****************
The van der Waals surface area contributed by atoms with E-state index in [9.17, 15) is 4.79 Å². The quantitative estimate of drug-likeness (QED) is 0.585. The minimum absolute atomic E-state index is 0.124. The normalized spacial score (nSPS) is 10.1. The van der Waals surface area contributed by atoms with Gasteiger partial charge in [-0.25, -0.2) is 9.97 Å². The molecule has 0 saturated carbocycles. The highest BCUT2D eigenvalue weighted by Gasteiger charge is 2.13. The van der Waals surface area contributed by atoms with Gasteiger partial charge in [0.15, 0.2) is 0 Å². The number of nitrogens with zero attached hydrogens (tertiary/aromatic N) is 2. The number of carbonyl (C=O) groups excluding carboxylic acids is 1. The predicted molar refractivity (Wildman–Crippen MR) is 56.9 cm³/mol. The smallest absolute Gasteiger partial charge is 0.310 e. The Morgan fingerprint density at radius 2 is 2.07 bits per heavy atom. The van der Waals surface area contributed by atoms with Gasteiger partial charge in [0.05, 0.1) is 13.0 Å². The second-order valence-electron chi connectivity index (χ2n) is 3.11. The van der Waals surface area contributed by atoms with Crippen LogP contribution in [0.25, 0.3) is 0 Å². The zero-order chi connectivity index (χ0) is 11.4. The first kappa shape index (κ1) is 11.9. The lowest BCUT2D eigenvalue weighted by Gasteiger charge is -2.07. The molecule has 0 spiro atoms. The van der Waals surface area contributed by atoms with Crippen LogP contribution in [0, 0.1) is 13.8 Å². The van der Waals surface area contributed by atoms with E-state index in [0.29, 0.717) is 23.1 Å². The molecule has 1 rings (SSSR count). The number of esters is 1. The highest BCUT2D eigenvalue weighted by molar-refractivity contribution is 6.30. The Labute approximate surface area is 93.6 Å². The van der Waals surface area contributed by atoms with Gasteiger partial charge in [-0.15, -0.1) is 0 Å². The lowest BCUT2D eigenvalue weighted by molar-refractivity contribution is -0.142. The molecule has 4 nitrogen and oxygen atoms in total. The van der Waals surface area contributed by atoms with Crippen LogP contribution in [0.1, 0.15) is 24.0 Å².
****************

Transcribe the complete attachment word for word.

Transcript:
The van der Waals surface area contributed by atoms with E-state index in [9.17, 15) is 4.79 Å². The quantitative estimate of drug-likeness (QED) is 0.585. The minimum absolute atomic E-state index is 0.124. The normalized spacial score (nSPS) is 10.1. The van der Waals surface area contributed by atoms with Gasteiger partial charge in [-0.25, -0.2) is 9.97 Å². The molecule has 0 saturated carbocycles. The highest BCUT2D eigenvalue weighted by Gasteiger charge is 2.13. The van der Waals surface area contributed by atoms with Gasteiger partial charge in [0.15, 0.2) is 0 Å². The number of nitrogens with zero attached hydrogens (tertiary/aromatic N) is 2. The number of carbonyl (C=O) groups excluding carboxylic acids is 1. The predicted molar refractivity (Wildman–Crippen MR) is 56.9 cm³/mol. The smallest absolute Gasteiger partial charge is 0.310 e. The Morgan fingerprint density at radius 2 is 2.07 bits per heavy atom. The van der Waals surface area contributed by atoms with Gasteiger partial charge in [0.05, 0.1) is 13.0 Å². The second-order valence-electron chi connectivity index (χ2n) is 3.11. The van der Waals surface area contributed by atoms with Crippen LogP contribution in [0.25, 0.3) is 0 Å². The zero-order chi connectivity index (χ0) is 11.4. The first kappa shape index (κ1) is 11.9. The lowest BCUT2D eigenvalue weighted by Gasteiger charge is -2.07. The molecule has 0 spiro atoms. The van der Waals surface area contributed by atoms with Crippen LogP contribution in [0, 0.1) is 13.8 Å². The van der Waals surface area contributed by atoms with E-state index in [0.29, 0.717) is 23.1 Å². The molecule has 1 rings (SSSR count). The number of esters is 1. The highest BCUT2D eigenvalue weighted by molar-refractivity contribution is 6.30. The Labute approximate surface area is 93.6 Å². The van der Waals surface area contributed by atoms with Gasteiger partial charge in [-0.15, -0.1) is 0 Å². The lowest BCUT2D eigenvalue weighted by molar-refractivity contribution is -0.142. The molecule has 4 nitrogen and oxygen atoms in total. The van der Waals surface area contributed by atoms with Crippen LogP contribution in [0.1, 0.15) is 24.0 Å².